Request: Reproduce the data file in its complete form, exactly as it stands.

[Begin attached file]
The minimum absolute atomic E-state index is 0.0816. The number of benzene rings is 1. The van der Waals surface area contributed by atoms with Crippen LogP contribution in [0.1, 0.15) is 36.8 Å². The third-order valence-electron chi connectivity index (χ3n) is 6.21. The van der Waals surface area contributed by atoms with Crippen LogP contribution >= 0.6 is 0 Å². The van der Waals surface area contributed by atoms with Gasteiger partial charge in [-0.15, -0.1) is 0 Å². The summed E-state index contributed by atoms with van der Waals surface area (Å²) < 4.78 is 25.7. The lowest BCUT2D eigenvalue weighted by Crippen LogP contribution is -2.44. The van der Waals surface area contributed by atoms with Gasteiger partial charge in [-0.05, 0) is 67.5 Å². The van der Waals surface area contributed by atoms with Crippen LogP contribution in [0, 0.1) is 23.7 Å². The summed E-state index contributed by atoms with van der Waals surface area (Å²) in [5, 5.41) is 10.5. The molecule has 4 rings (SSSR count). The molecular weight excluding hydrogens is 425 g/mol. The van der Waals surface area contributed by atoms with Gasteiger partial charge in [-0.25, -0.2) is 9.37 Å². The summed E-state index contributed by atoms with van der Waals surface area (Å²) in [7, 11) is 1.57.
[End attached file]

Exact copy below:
The minimum absolute atomic E-state index is 0.0816. The number of benzene rings is 1. The van der Waals surface area contributed by atoms with Crippen LogP contribution in [0.1, 0.15) is 36.8 Å². The third-order valence-electron chi connectivity index (χ3n) is 6.21. The van der Waals surface area contributed by atoms with Crippen LogP contribution >= 0.6 is 0 Å². The van der Waals surface area contributed by atoms with Gasteiger partial charge in [-0.15, -0.1) is 0 Å². The summed E-state index contributed by atoms with van der Waals surface area (Å²) < 4.78 is 25.7. The lowest BCUT2D eigenvalue weighted by Crippen LogP contribution is -2.44. The van der Waals surface area contributed by atoms with Gasteiger partial charge in [-0.05, 0) is 67.5 Å². The van der Waals surface area contributed by atoms with Crippen LogP contribution in [0, 0.1) is 23.7 Å². The summed E-state index contributed by atoms with van der Waals surface area (Å²) in [5, 5.41) is 10.5. The molecule has 4 rings (SSSR count). The molecular weight excluding hydrogens is 425 g/mol. The van der Waals surface area contributed by atoms with Gasteiger partial charge in [-0.25, -0.2) is 9.37 Å². The summed E-state index contributed by atoms with van der Waals surface area (Å²) in [7, 11) is 1.57.